Sprite RAM Bug

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There is a flaw in the Game Boy hardware that causes trash to be written to OAM RAM if the following commands are used while their 16-bit content is in the range of $FE00 to $FEFF while the PPU is in mode 2:

 inc rr        dec rr          ;rr = bc,de, or hl
 ldi a,(hl)    ldd a,(hl)
 ldi (hl),a    ldd (hl),a

Sprites 1 & 2 ($FE00 & $FE04) are not affected by this bug.

Game Boy Color and Advance are not affected by this bug.

Accurate Description

The Sprite RAM Bug (or OAM Bug) actually consists of two different bugs:

  • Attempting to read or write from OAM (Including the $FFA0-$FEFF region) while the PPU is in mode 2 (OAM mode) will corrupt it.
  • Performing an increase or decrease operation on any 16-bit register (BC, DE, HL, SP or PC) while that register is in the OAM range ($FE00 - $FEFF) will trigger a memory write to OAM, causing a corruption.

Affected Operations

The following operations are affected by this bug:

  • Any memory access instruction, if it accesses OAM
  • inc rr, dec rr - if rr is a 16-bit register pointing to OAM, it will trigger a write and corrupt OAM
  • ldi [hl], a, ldd [hl], a, ldi a, [hl], ldd a, [hl]- these will trigger a corruption twice if hl points to OAM; once for the usual memory access, and once for the extra write trigger by the inc/dec
  • pop rr, the ret family - For some reason, pop will trigger the bug only 3 times (instead of the expected 4 times); one read, one glitched write, and another read without a glitched write. This also applies to the ret instructions.
  • push rr, the call family, rst xx and interrupt handling - Pushing to the stack will trigger the bug 4 times; two usual writes and two glitched write caused by the decrease. However, since one glitched write occur in the same cycle as a actual write, this will effectively behave like 3 writes.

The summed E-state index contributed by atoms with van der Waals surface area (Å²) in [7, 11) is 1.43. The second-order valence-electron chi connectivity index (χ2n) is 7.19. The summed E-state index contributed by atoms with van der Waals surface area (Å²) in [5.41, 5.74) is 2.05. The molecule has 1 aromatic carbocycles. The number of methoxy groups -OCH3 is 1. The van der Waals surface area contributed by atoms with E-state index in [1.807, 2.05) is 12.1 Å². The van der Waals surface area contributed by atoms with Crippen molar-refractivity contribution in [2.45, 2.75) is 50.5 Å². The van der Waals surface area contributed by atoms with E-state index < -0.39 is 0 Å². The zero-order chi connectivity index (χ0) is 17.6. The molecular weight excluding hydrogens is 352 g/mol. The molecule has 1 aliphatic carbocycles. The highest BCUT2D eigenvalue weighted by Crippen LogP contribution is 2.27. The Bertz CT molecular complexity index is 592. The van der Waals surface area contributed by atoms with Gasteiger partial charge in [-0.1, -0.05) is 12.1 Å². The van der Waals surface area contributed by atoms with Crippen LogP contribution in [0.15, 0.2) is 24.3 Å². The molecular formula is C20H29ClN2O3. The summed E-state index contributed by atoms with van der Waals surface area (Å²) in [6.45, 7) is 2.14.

• Executing code from OAM - If PC is inside OAM (executing FF, i.e.rst $38) the bug will trigger twice, once for increasing PC inside OAM (triggering a write), and once for reading from OAM. If a multi-byte opcode is executed from $FDFF or $FDFE, and bug will similarly trigger twice for every read from OAM.

Corruption Patterns

The OAM is split into 20 rows of 8 bytes each, and during mode 2 the PPU reads those rows consecutively; one every 1 M-cycle. The operations patterns rely on type of operation (read/write/both) used on OAM during that M-cycle, as well as the row currently accessed by the PPU. The actual read/write address used, or the written value have no effect. Additionally, keep in mind that OAM uses a 16-bit data bus, so all operations are on 16-bit words.

Write Corruption

A write corruption corrupts the currently access row in the following manner, as long as it's not the first row (containing the first two sprites):

  • The first word in the row is replaced with this bitwise expression: ((a ^ c) & (b ^ c)) ^ c, where a is the original value of that word, b is the first word in the preceding row, and c is the third word in the preceding row.
  • The last three words are copied from the last three words in the preceding row.

Read Corruption

A read corruption works similarly to a write corruption, except the bitwise expression is b | (a & c).

Write During Increase/Decrease

If a register is increased or decreased in the same M cycle of a write, this will effectively trigger two writes in a single M-cycle. However, this case behaves just like a single write.

Read During Increase/Decrease

If a register is increased or decreased in the same M cycle of a write, this will effectively trigger both a read and a write in a single M-cycle, resulting in a more complex corruption pattern:

  • This corruption will not happen if the accessed row is one of the first four, as well as if it's the last row:
    • The first word in the row preceding the currently accessed row is replaced with the following bitwise expression: (b & (a | c | d)) | (a & c & d) where a is the first word two rows before the currently accessed row, b is the first word in the preceding row (the word being corrupted), c is the first word in the currently accessed row, and d is the third word in the preceding row.
    • The contents of the preceding row is copied (after the corruption of the first word in it) both to the currently accessed row and to two rows before the currently accessed row
  • Regardless of wether the previous corruption occurred or not, a normal read corruption is then applied.